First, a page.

Sodium Zirconium Cyclosilicate in Hyperkalemia | Journal Scan

Study Questions:

Hyperkalemia (serum potassium level >5.0 mmol/L) is associated with increased mortality among patients with heart failure, chronic kidney disease, or diabetes. Does sodium zirconium cyclosilicate (ZS-9), a novel selective cation exchanger, lower serum potassium levels in patients with hyperkalemia?

Methods:

In this multicenter, two-stage, double-blind, phase 3 trial, 753 patients with hyperkalemia (5.0-6.5 mmol/L) were randomized to receive either ZS-9 (at a dose of 1.25 g, 2.5 g, 5 g, or 10 g) or placebo three times daily for 48 hours. Patients with normokalemia (serum potassium level, 3.5-4.9 mmol/L) at 48 hours were randomly assigned to receive either ZS-9 or placebo once daily on days 3-14. The primary endpoint was the exponential rate of change in the mean serum potassium level at 48 hours. All concomitant medications were kept constant throughout the study, including diuretics, renin-angiotensin-aldosterone system (RAAS) inhibitors, and antidiabetic therapies, and no dietary restrictions were recommended.

Results:

Mean age was 65.6 years, 62% were male, 26% had a mean serum potassium 5.6-6.5 mmol/L, 61% chronic kidney disease, and 64% a RAAS inhibitor. Of the 753 patients, 72% continued to days 3-14, of whom 90% completed day 14. At 48 hours, the mean serum potassium level had decreased from 5.3 mmol/L at baseline to 4.9 mmol/L in the group of patients who received 2.5 g of ZS-9, 4.8 mmol/L in the 5-g group, and 4.6 mmol/L in the 10-g group, for mean reductions of 0.5, 0.5, and 0.7 mmol/L, respectively (p< 0.001 for all comparisons) and to 5.1 mmol/L in the 1.25-g group and the placebo group (mean reduction, 0.3 mmol/L). In patients who received 5 g of ZS-9 and those who received 10 g of ZS-9, serum potassium levels were maintained at 4.7 mmol/L and 4.5 mmol/L, respectively, during days 3-15, as compared with a level of >5.0 mmol/L in the placebo group (p < 0.01 for all comparisons). Rates of adverse events were similar in the ZS-9 group and the placebo group (12.9% and 10.8%, respectively, in the initial phase; 25.1% and 24.5%, respectively, in the maintenance phase). Diarrhea was the most common complication in the two study groups.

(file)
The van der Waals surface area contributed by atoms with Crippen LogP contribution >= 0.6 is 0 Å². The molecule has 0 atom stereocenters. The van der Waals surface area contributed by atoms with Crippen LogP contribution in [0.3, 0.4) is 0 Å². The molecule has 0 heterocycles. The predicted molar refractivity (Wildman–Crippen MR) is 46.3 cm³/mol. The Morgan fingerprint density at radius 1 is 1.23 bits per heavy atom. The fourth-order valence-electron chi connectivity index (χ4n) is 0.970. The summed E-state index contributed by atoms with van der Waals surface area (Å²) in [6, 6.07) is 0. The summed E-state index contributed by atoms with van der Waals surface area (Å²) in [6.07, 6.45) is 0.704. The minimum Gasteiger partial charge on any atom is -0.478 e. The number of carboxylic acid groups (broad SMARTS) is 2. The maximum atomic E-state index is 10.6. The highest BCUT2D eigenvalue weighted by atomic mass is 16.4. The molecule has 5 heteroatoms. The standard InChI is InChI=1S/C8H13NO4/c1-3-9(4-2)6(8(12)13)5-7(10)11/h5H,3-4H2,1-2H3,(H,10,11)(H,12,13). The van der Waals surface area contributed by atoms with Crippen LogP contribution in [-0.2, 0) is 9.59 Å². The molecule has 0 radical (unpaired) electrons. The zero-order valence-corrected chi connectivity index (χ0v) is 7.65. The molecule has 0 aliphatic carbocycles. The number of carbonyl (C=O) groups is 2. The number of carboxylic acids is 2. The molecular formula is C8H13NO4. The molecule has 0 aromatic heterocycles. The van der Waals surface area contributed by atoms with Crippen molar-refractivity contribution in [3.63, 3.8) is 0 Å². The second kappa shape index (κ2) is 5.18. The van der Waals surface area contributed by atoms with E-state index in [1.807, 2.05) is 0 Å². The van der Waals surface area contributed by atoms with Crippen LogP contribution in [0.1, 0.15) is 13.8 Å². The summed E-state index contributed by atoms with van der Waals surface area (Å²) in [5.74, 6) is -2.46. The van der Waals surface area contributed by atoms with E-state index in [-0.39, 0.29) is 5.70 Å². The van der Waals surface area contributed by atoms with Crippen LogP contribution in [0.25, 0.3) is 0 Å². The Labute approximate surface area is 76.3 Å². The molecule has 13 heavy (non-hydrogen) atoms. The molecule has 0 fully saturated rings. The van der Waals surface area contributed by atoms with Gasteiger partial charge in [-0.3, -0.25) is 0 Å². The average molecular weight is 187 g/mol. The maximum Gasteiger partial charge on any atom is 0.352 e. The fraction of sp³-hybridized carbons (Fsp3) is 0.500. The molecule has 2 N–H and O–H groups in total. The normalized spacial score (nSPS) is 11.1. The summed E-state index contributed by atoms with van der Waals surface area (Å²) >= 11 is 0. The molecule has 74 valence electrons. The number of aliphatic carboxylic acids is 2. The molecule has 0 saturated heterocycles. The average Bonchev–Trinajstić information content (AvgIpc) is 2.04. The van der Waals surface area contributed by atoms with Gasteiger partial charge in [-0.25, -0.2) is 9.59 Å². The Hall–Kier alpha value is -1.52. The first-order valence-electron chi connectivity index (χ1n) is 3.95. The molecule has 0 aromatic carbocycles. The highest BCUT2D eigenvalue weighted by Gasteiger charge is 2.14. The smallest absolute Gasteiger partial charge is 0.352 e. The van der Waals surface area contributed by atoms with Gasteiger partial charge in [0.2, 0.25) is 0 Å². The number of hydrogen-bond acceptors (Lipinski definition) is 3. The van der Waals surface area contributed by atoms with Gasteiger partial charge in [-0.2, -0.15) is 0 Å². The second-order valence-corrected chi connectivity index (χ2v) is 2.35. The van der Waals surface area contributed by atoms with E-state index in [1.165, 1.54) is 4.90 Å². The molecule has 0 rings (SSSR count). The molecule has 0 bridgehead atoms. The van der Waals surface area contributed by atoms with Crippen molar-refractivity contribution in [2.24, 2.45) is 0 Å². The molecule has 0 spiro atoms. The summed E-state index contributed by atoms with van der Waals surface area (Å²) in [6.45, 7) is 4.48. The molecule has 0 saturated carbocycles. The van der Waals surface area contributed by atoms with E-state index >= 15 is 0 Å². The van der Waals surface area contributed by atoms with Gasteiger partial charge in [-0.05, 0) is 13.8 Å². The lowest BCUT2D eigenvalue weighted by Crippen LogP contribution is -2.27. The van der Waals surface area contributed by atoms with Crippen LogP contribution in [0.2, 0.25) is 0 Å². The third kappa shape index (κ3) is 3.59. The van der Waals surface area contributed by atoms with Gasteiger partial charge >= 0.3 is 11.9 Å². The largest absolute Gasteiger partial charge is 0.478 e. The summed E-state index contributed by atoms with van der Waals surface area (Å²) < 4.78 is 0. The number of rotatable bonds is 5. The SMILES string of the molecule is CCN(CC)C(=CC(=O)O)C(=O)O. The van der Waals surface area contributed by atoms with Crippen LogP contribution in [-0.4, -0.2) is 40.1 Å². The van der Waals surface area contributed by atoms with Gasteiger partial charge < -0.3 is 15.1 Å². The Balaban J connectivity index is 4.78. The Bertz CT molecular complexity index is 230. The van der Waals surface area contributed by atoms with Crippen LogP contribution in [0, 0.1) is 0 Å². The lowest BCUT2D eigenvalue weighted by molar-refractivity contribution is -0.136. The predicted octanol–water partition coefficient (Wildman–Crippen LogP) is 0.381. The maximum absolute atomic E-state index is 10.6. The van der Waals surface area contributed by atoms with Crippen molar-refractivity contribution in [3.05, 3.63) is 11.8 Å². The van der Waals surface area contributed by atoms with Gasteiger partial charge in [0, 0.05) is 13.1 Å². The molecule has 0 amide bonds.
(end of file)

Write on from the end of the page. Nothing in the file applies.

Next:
Conclusions:

Patients with hyperkalemia who received ZS-9, as compared with those who received placebo, had a significant reduction in potassium levels at 48 hours, with normokalemia maintained during 12 days of maintenance therapy.

Perspective:

Patients with severe hyperkalemia (>6.5 mmol/L or electrocardiogram changes) were excluded. Therapies for initial treatment of hyperkalemia (insulin, beta-2 stimulants, and sodium bicarbonate) simply promote translocation of potassium from the extracellular space to the intracellular space, providing temporary benefit, for approximately 1-4 hours. The current mainstay for the acute removal of potassium is the use of nonspecific polymeric exchange resins (sodium or calcium polystyrene sulfonate), which have a poor side-effect profile and unpredictable efficacy. ZS-9 is a potent (9x polystyrene sulfonate) selective potassium trap (125-fold for potassium than calcium) that corrects hyperkalemia in a dose-dependent fashion within 48 hours. Significant decline in potassium was rapid and dose-dependent starting at 2.5 g three times daily.

Clinical Topics: Heart Failure and Cardiomyopathies

Keywords: Hyperkalemia, Zirconium, Sodium, Renal Insufficiency, Chronic, Diabetes Mellitus, Diarrhea, Diuretics, Potassium, Renin-Angiotensin System, Double-Blind Method


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